USC senior Angie Kim’s advice for her fellow students: “If you want to do something, no one’s stopping you.”
Kim, in fact, has taken her own advice. No one has stopped her as she’s filled her years at USC with international community service, a cappella singing, mentoring freshmen, leading student organizations, working on campus … the list goes on and on.
Kim, who majors in cognitive science at the USC Dornsife College of Letters, Arts and Sciences and has a minor in organizational leadership and management at the USC Marshall School of Business, channels her many interests into campus involvement.
As co-president of Global Brigades@USC Marshall, she traveled to Honduras and Ghana, where she used her knowledge of finance to teach community members about loans, finance plans and how to work with banks to support sustainable development. Kim admitted that members of her team can’t see immediate change but said, “We go in understanding that it’s something that will be everlasting.”
Closer to home, Kim serves as vice president of USC Marshall Community Service Day, helping organize a service project each year for the school’s students. Volunteer opportunities have included Foundation for Second Chances, Los Angeles Regional Food Bank, Ronald McDonald House and Operation Gratitude.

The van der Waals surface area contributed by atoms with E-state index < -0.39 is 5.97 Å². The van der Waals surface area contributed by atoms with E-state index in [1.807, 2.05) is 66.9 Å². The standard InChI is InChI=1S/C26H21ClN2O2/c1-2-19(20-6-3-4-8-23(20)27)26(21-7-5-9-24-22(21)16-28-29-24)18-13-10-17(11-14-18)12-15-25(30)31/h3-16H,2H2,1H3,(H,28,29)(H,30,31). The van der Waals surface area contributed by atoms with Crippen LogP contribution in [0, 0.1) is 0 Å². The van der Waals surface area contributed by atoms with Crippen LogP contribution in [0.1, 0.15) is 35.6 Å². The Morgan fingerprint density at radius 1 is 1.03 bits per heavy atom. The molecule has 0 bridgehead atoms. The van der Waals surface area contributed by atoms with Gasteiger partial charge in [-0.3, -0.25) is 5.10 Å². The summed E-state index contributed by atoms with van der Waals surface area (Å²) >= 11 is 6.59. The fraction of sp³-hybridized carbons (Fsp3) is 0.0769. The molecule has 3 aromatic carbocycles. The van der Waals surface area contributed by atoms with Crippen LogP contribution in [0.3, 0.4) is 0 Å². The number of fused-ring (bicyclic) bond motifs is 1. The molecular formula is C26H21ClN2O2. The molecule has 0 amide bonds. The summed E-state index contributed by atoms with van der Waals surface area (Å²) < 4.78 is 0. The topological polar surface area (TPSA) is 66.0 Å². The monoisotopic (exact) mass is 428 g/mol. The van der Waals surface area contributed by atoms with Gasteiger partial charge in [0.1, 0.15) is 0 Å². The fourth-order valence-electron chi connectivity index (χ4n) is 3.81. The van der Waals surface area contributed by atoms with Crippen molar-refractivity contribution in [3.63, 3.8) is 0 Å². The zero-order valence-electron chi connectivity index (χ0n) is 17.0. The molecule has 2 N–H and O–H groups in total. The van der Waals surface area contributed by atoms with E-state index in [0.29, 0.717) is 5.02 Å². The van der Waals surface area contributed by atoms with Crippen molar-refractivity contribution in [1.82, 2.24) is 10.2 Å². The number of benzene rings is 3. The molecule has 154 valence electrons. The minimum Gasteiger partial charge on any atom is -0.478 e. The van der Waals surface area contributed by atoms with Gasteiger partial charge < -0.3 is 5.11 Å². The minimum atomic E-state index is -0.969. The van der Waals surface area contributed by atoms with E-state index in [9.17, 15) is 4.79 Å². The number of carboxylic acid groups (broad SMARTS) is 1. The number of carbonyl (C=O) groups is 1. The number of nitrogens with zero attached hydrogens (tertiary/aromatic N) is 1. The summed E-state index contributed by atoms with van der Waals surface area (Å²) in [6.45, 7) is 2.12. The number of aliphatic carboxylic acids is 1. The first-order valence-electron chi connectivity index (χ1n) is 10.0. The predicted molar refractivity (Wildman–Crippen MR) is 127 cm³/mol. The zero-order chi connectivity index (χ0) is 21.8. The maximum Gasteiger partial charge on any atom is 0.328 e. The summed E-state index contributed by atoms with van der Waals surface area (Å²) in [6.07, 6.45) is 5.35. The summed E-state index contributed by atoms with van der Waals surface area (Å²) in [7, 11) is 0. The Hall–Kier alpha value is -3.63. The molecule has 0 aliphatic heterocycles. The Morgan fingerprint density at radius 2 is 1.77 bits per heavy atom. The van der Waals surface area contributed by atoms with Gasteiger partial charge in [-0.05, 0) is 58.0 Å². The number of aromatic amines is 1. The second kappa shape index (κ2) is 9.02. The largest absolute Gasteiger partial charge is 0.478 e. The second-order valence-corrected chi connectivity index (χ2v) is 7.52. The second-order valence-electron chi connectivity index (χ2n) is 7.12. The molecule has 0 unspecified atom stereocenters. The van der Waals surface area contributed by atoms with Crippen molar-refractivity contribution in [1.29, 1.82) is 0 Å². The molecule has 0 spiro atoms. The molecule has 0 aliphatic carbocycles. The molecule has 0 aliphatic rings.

Her love of singing propelled Kim to join USC Sirens, the only all-female a cappella group at USC, as a freshman; she is now their business manager. The tight-knit group practices five hours a week and goes on an annual retreat.
Kim is also involved in Asian Pacific American Student Services (APASS), where she works as a special projects coordinator providing logistical support for events and projects. As an APASS peer mentor, she helps guide new students through their first year at USC. Kim called APASS “another set of family,” and added, “I think what they do for students is just incredible.”
During the summer, Kim applies her mentoring skills to incoming freshmen as an orientation adviser. In addition, she is an undergraduate scholar for the Brittingham Social Enterprise Lab, a USC Marshall program that provides opportunities for USC students and faculty to use business principles to alleviate poverty.
Kim’s campus involvement has helped her focus her career interests. She’s an undergraduate fellow for Student Affairs Administrators in Higher Education and is planning to enter graduate school to seek a career in higher education.
“Education, I think, is a foundation of peace,” she said.
Somehow Kim still finds time in her busy schedule to run and is training for the L.A. Marathon. After all, no one is stopping her.